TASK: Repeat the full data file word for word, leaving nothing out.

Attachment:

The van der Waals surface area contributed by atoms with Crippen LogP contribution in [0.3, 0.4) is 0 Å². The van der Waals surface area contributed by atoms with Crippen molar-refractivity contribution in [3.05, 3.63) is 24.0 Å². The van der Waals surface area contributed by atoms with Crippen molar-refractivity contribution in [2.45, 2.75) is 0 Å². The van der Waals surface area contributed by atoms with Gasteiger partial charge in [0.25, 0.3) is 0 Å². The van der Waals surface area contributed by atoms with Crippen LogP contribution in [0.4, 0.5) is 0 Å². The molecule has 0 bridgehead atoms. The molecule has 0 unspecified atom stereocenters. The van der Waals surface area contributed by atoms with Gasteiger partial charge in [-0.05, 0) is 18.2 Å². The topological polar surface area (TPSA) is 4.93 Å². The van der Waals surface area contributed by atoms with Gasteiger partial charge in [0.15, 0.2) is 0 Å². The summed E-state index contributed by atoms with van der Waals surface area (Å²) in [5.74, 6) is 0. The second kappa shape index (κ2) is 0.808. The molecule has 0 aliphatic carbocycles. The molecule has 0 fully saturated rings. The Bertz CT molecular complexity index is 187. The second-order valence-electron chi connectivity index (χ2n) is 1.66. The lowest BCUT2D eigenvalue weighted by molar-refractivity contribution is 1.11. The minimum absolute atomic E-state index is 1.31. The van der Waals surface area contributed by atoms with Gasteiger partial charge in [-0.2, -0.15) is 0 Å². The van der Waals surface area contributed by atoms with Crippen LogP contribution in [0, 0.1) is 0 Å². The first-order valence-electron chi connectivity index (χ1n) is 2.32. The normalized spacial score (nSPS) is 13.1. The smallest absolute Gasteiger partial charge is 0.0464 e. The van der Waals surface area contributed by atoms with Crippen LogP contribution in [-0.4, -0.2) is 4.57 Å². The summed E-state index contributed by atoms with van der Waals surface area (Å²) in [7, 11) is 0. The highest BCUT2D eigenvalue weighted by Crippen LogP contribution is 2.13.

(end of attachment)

The van der Waals surface area contributed by atoms with Crippen LogP contribution in [0.3, 0.4) is 0 Å². The van der Waals surface area contributed by atoms with Crippen molar-refractivity contribution in [3.05, 3.63) is 24.0 Å². The van der Waals surface area contributed by atoms with Crippen molar-refractivity contribution in [2.45, 2.75) is 0 Å². The van der Waals surface area contributed by atoms with Gasteiger partial charge in [0.25, 0.3) is 0 Å². The van der Waals surface area contributed by atoms with Crippen LogP contribution in [0.4, 0.5) is 0 Å². The molecule has 0 bridgehead atoms. The molecule has 0 unspecified atom stereocenters. The van der Waals surface area contributed by atoms with Gasteiger partial charge in [-0.05, 0) is 18.2 Å². The topological polar surface area (TPSA) is 4.93 Å². The van der Waals surface area contributed by atoms with Gasteiger partial charge in [0.15, 0.2) is 0 Å². The summed E-state index contributed by atoms with van der Waals surface area (Å²) in [5.74, 6) is 0. The second kappa shape index (κ2) is 0.808. The molecule has 0 aliphatic carbocycles. The molecule has 0 fully saturated rings. The Bertz CT molecular complexity index is 187. The second-order valence-electron chi connectivity index (χ2n) is 1.66. The lowest BCUT2D eigenvalue weighted by molar-refractivity contribution is 1.11. The minimum absolute atomic E-state index is 1.31. The van der Waals surface area contributed by atoms with Gasteiger partial charge in [-0.2, -0.15) is 0 Å². The van der Waals surface area contributed by atoms with Crippen LogP contribution in [0, 0.1) is 0 Å². The first-order valence-electron chi connectivity index (χ1n) is 2.32. The normalized spacial score (nSPS) is 13.1. The smallest absolute Gasteiger partial charge is 0.0464 e. The van der Waals surface area contributed by atoms with Crippen LogP contribution in [-0.4, -0.2) is 4.57 Å². The summed E-state index contributed by atoms with van der Waals surface area (Å²) in [7, 11) is 0. The highest BCUT2D eigenvalue weighted by Crippen LogP contribution is 2.13.